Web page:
Brooklyn indie synth rock band Small Black stopped by Seattle this past weekend in support of their great new record Limits of Desire (you can grab the lead single “Free At Dawn” from our Song of the Day podcast here). With Limits of Desire, Small Black grow the fuzzy enveloped psychedelia of their well-loved 2010 LP New Chain into an expansive, emotionally engrossing world. As we witnessed Saturday, with it comes a new chapter in Small Black’s live show, shooting towards the sunrise on the horizon more than dancing in a small club. But for what its worth, Small Black made Barboza feel like an arena show and brought their massive new sound at its fullest for an excellent show. Together with Captured Tracks act Heavenly Beat, Small Black and friends gave us a wonderfully warm, danceable night.
Just last year, Heavenly Beat was still a one man show. Beach Fossils’ bassist John Pena has been making music solo as Heavenly Beat for a couple years. Blending electronic drums with clever guitar and bass interplay, his airy sound makes for a great addition to Captured Tracks’ stellar roster. Live, John brought along two buddies (Christian and Derek) to take a bit of focus off the backing track and more on the front of the stage. Heavenly Beat’s live show is still cutting its teeth – Pena expressed a bit of frustration up front. But once the three got into a groove, the crowds packed in and dancing began. Heavenly Beat opened the night up well with a chilled out, harmony heavy set that made more than a few curious to check out Pena’s material after the show.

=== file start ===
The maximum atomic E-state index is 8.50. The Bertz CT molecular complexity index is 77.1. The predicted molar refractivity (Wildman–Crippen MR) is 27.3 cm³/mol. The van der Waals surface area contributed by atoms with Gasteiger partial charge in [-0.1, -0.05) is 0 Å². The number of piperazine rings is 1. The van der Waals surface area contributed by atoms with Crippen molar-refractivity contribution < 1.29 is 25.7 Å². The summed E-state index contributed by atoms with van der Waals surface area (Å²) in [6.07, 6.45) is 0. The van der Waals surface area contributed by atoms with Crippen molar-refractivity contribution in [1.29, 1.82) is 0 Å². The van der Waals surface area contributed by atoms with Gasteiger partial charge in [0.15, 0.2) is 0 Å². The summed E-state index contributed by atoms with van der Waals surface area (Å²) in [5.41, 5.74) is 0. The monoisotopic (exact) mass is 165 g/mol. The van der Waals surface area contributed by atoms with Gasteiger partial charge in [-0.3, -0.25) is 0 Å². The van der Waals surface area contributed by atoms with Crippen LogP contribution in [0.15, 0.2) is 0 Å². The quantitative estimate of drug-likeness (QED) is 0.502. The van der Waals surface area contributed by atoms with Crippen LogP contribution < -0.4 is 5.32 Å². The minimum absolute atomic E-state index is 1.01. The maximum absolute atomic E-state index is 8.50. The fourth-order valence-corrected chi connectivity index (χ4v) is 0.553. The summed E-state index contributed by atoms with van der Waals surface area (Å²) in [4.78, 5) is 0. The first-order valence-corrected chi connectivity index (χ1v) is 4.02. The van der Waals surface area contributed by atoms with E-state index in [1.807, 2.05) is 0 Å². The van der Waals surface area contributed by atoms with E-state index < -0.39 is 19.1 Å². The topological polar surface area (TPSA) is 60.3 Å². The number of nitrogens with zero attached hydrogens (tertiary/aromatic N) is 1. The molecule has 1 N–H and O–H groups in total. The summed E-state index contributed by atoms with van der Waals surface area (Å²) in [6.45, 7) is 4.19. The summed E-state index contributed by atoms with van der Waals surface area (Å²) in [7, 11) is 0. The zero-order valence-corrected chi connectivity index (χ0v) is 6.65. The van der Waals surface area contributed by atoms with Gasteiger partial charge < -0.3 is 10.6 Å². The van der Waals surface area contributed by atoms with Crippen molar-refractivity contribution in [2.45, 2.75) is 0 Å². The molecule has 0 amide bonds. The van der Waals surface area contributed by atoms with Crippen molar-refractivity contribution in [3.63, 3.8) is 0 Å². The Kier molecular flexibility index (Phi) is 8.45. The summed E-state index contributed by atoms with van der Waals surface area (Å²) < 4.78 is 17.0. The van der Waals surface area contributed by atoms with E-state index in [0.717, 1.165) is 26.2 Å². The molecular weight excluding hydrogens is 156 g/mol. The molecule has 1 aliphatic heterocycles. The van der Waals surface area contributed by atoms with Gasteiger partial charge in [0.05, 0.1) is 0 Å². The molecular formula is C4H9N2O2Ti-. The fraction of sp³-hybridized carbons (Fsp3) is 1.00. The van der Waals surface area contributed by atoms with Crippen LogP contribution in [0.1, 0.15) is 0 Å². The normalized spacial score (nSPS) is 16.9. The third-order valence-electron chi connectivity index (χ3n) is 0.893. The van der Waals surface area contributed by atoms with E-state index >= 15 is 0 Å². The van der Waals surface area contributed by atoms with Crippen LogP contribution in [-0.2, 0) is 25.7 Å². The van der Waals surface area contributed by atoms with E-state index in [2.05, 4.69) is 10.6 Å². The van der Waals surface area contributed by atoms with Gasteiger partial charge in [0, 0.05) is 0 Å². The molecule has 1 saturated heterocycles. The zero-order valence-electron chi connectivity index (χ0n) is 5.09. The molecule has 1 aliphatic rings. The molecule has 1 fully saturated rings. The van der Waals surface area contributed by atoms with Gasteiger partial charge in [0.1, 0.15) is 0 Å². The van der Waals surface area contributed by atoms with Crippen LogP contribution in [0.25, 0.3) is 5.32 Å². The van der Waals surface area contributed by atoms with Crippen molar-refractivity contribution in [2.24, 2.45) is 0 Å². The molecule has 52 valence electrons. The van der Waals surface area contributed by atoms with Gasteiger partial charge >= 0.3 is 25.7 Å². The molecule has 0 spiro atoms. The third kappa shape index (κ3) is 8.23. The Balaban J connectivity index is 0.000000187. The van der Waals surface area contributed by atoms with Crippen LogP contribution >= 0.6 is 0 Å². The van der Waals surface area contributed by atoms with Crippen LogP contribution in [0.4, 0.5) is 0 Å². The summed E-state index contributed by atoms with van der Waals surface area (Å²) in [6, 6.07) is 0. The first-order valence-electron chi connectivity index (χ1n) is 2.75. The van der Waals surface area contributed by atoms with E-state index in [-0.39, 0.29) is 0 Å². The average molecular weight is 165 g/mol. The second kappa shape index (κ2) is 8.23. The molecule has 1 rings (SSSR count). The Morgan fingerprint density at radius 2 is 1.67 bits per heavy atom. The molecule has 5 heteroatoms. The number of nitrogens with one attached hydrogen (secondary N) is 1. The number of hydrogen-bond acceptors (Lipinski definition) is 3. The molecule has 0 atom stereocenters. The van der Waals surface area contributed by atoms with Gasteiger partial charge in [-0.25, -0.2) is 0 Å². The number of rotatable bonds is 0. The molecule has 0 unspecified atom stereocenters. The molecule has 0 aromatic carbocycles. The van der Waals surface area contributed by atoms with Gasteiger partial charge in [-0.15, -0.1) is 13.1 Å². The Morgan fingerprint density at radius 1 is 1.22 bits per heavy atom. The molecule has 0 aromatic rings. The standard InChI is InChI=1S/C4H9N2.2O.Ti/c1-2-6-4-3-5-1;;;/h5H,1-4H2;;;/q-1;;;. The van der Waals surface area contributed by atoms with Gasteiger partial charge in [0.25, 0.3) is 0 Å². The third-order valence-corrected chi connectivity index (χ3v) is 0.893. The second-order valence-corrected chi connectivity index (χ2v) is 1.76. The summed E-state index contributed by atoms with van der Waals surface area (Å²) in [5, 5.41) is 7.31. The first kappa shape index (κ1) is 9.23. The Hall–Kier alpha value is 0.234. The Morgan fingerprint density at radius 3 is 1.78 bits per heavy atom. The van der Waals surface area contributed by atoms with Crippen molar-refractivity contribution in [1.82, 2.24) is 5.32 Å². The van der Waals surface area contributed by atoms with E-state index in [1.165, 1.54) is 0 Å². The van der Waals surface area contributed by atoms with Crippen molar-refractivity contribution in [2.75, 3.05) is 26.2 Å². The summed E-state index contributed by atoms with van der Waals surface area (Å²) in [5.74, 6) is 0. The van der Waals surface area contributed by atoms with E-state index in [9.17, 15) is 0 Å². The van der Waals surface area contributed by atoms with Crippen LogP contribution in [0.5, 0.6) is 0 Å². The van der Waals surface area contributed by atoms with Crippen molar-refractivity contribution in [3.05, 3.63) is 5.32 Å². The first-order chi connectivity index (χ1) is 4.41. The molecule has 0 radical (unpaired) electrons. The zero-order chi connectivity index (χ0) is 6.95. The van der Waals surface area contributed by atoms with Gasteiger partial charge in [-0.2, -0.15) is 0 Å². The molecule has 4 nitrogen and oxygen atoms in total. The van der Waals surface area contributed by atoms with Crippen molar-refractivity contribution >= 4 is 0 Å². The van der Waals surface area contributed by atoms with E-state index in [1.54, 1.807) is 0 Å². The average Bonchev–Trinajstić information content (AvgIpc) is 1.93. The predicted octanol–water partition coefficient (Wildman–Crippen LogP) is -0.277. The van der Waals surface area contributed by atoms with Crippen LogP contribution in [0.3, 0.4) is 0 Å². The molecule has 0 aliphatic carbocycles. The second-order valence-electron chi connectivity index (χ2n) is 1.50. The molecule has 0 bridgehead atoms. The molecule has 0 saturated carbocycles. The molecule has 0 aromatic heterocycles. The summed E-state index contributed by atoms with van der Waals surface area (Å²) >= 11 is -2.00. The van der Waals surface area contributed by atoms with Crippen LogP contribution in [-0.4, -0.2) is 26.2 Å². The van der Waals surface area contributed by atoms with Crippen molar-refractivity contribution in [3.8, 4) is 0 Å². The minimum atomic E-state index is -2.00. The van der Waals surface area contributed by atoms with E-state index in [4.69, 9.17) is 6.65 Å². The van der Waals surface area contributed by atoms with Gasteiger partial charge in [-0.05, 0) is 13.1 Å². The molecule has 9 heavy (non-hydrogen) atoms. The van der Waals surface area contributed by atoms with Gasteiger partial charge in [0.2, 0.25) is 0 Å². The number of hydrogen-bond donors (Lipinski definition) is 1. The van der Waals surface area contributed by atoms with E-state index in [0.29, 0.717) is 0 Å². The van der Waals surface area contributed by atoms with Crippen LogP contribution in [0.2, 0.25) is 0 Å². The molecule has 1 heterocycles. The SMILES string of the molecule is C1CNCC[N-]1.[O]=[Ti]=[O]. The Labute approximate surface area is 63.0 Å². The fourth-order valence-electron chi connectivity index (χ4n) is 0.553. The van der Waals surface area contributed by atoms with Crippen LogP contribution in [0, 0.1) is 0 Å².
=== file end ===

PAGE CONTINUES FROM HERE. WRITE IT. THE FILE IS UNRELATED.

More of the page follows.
As Small Black entered, the lights went down almost completely and drummer Jeff Curtin queued up the track for New Chain single “Photojournalist”. While the spacey synth was still there, the hazy atmosphere was gone. Josh Kolenik’s vocals weren’t buried behind reverb and doublers. Rather, much more akin to the Limits of Desire sound, the track had a forward momentum that it never had before, making it a brand new experience for fans that had heard the track dozens of times. Much more instrumentally driven and powerful, it was immediately evident that this was Small Black 2.0 – all of the quirks and small genius of the old, but with a much more mature, apparent presence than that of their past selves. New tunes like “No Stranger” and “Free At Dawn” were gorgeous live, bringing all the danceable energy of the record to massive arena-worthy presence reminiscent of golden age 80s U2. While they were almost entirely business on stage, Small Black brought it Saturday night and made a perfect picture of what they intend their next chapter to look like.
Check out the new Small Black record Limits of Desire, out now on Jagjaguwar Records.